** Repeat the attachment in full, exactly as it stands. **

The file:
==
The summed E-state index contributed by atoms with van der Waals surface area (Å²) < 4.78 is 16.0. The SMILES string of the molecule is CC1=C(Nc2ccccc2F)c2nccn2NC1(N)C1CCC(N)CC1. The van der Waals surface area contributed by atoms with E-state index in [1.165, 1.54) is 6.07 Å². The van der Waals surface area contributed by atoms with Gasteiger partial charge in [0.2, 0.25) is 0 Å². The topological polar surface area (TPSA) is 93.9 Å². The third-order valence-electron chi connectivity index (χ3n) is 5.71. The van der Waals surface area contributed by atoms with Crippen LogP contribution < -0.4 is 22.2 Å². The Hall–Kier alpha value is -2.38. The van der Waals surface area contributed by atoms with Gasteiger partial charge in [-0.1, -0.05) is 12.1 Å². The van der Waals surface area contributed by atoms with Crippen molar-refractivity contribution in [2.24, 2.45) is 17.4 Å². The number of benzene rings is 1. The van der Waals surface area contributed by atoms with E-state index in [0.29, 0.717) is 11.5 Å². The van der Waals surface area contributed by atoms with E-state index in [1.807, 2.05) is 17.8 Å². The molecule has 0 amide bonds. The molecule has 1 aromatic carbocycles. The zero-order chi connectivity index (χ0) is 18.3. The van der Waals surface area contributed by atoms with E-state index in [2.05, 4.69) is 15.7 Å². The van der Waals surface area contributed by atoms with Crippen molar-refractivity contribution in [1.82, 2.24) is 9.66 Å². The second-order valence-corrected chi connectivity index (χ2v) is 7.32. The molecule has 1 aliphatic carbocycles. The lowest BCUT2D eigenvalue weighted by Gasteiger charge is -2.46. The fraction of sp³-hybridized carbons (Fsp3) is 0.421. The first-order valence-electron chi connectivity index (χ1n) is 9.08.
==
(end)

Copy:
The summed E-state index contributed by atoms with van der Waals surface area (Å²) < 4.78 is 16.0. The SMILES string of the molecule is CC1=C(Nc2ccccc2F)c2nccn2NC1(N)C1CCC(N)CC1. The van der Waals surface area contributed by atoms with E-state index in [1.165, 1.54) is 6.07 Å². The van der Waals surface area contributed by atoms with Gasteiger partial charge in [0.2, 0.25) is 0 Å². The topological polar surface area (TPSA) is 93.9 Å². The third-order valence-electron chi connectivity index (χ3n) is 5.71. The van der Waals surface area contributed by atoms with Crippen LogP contribution < -0.4 is 22.2 Å². The Hall–Kier alpha value is -2.38. The van der Waals surface area contributed by atoms with Gasteiger partial charge in [-0.1, -0.05) is 12.1 Å². The van der Waals surface area contributed by atoms with Crippen molar-refractivity contribution in [2.24, 2.45) is 17.4 Å². The number of benzene rings is 1. The van der Waals surface area contributed by atoms with E-state index in [0.29, 0.717) is 11.5 Å². The van der Waals surface area contributed by atoms with E-state index in [1.807, 2.05) is 17.8 Å². The molecule has 0 amide bonds. The molecule has 1 aromatic carbocycles. The zero-order chi connectivity index (χ0) is 18.3. The van der Waals surface area contributed by atoms with E-state index in [2.05, 4.69) is 15.7 Å². The van der Waals surface area contributed by atoms with Crippen molar-refractivity contribution in [1.82, 2.24) is 9.66 Å². The second-order valence-corrected chi connectivity index (χ2v) is 7.32. The molecule has 1 aliphatic carbocycles. The lowest BCUT2D eigenvalue weighted by Gasteiger charge is -2.46. The fraction of sp³-hybridized carbons (Fsp3) is 0.421. The first-order valence-electron chi connectivity index (χ1n) is 9.08.